Pay relativities at the BBC are a hot topic these days, so let me be the first to note some entertaining re-adjustments at executive level.

Chief Customer Officer Kerris Bright has come aboard from Virgin Media for a handy £360k pa. I'm guessing this is the key factor in nudging up Director of Content, Charlotte Moore, from £325k, to £370k. James Purnell, Director of Sounds, Radio and Education, moves up from £295k to £315k, his first pay rise in over five years, but the new rate still leaves him behind Ken MacQuarrie, Director of Nations and Regions, who takes a neat leap from £250k to £325k (probably because he's also on the main board).

Deputy Director General Anne Bulford's wodge is unchanged, at £435k, but she's acquired an expensive departmental sidekick, also at executive level, Glyn Isherwood, at £325k. Valerie Hughes D'Aeth, as Head of HR is also unchanged, at £310k - I wonder if she helped with the review ? Corporation spinner John Shield, who will probably have to explain all this, is up from £195k to £220k. 

OBJ

Owen Bennett-Jones has been in and around BBC News for 25 years, and offers some plain speaking about current live issues in a piece for the London Review of Books.

Here's an extract - about podcasting, but the whole thing is well worth your time.

"I recently made a series of ten podcasts on the murder of Benazir Bhutto called The Assassination. It took more than a year to get it commissioned, during which time many promises were made and broken, and my emails were routinely left unanswered. By the time the series was finally commissioned, my producer and I had just ten weeks before the first episode was broadcast. When the series briefly reached No. 1 in the UK podcast charts, there was frenzied activity, as all the managers who had even the slightest association with the project, including some who had been very unhelpful, tried to claim credit. I was copied into messages from a dozen managers all congratulating each other. "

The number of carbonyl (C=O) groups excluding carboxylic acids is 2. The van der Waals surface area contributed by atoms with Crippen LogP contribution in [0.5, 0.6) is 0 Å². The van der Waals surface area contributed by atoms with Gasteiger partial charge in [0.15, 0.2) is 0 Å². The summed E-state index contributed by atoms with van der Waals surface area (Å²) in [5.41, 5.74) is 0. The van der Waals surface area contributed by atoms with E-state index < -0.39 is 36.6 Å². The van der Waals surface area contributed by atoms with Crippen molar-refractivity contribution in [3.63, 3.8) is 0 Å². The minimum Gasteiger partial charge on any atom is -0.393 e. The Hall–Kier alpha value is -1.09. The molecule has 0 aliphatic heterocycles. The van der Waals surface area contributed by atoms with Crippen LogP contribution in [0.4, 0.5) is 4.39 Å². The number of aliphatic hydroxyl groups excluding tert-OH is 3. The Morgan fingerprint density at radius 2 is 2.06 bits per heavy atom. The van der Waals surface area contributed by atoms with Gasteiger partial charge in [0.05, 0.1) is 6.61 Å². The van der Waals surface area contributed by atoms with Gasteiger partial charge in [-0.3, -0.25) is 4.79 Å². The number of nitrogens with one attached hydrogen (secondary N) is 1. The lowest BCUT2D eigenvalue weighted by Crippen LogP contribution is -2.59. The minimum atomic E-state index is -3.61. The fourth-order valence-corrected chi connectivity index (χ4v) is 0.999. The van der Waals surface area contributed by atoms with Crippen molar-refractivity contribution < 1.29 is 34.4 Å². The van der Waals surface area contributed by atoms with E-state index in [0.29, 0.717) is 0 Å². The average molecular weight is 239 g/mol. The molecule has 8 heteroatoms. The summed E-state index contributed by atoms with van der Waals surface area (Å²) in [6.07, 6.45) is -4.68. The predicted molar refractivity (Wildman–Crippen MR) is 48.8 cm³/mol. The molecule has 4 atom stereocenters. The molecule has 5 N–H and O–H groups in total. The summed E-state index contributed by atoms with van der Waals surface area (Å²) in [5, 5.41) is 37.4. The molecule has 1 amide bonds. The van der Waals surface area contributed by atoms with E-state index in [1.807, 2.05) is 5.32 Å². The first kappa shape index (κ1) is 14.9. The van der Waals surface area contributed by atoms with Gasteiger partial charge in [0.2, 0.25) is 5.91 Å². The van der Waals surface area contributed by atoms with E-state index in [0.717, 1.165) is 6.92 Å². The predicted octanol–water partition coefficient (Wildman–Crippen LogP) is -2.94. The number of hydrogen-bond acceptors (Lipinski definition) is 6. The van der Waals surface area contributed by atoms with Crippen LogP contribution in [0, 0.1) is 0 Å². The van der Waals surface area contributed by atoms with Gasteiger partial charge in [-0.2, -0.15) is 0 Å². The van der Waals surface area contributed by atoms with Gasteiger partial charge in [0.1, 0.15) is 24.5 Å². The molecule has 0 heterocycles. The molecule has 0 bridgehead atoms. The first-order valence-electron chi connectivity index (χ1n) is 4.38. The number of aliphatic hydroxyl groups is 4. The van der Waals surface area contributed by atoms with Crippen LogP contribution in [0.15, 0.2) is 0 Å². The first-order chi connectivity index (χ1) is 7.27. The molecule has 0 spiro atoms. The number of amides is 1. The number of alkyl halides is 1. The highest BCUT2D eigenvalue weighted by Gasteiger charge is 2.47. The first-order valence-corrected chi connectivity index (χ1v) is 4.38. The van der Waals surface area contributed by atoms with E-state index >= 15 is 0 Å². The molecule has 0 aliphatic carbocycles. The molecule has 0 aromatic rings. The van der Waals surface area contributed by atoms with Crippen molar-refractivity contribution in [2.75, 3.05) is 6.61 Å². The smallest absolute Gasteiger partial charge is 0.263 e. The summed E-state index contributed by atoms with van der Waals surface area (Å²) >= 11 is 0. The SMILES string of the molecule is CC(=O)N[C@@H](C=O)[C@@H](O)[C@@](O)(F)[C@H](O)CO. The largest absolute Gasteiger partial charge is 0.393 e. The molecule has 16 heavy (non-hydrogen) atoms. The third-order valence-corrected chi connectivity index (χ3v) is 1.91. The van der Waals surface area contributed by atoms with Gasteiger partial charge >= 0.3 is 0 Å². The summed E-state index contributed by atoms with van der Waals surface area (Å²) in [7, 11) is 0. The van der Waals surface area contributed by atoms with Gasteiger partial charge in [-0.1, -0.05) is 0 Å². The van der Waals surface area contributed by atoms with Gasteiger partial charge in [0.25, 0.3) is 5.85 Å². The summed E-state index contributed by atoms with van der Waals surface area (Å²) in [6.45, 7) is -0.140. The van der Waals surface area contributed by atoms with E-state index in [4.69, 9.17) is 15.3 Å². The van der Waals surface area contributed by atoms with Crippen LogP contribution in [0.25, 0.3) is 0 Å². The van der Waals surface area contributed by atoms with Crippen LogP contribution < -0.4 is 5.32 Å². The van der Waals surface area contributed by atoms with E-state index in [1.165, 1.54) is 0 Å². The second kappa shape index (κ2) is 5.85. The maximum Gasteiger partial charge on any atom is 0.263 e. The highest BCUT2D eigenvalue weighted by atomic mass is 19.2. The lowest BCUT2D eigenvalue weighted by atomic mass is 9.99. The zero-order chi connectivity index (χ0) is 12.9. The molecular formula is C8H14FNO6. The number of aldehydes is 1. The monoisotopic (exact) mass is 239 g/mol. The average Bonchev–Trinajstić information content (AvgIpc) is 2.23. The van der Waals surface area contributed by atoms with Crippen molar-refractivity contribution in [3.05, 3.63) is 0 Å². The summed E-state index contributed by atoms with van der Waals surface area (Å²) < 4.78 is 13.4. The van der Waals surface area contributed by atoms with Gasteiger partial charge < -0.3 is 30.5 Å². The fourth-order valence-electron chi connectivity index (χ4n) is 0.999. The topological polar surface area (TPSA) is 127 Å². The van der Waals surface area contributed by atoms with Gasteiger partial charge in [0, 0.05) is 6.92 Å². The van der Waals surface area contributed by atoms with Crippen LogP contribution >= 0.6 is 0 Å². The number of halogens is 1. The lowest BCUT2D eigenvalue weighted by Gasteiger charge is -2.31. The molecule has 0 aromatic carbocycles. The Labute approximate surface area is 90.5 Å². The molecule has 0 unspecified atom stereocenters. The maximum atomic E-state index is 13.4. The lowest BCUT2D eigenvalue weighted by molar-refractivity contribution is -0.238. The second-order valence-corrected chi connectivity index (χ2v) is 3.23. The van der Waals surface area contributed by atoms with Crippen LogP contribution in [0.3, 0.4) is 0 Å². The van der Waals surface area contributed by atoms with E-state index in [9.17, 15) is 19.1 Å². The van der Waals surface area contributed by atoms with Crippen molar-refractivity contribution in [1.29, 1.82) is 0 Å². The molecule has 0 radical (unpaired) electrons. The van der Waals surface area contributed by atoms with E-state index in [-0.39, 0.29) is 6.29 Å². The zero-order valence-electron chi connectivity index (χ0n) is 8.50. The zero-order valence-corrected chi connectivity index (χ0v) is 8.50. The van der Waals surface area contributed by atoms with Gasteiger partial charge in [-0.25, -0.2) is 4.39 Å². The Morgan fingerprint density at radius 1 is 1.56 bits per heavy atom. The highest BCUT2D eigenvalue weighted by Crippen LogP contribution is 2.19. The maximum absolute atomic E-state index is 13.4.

Thursday, December 13, 2018

Ben

Congratulations to Ben Hunte, appointed first LBGT Correspondent at BBC News. (There were others before, but with different briefs, if you understand...)

Ben (Highams Park and University of Nottingham Malaysia Campus B.Sc in Psychology and Cognitive Neuroscience) was elected Mr Nottingham 2012 in his first year at Semenyih, Kuala Lumpur. He went on to study for a post-graduate diploma in tv journalism at City University, and has been freelancing around the networks since then.

Set in concrete

Regular readers will not be surprised by the news that the project to give EastEnders a new set (indoors and outdoors) is running 31 months late and £27 million over budget, at £86.7m.

The National Audit Office has been quite kind to the BBC in this report; it actually started way back in 2013, when first estimate of the construction cost was £15m. The strategic problem throughout has been trying to do the job and keep the show on air. The show's storyliners could have been asked to run with it - to allow 'real-life' development to be seen in shot. The full report more than hints at a lack of co-operation between the project team and the soap management.

Where the NAO might have been useful would have been to find some comparison total costs for the move of Coronation Street from Quay Street in central Manchester to Salford Quays. That might raise eybrows even higher.

Other people who read this.......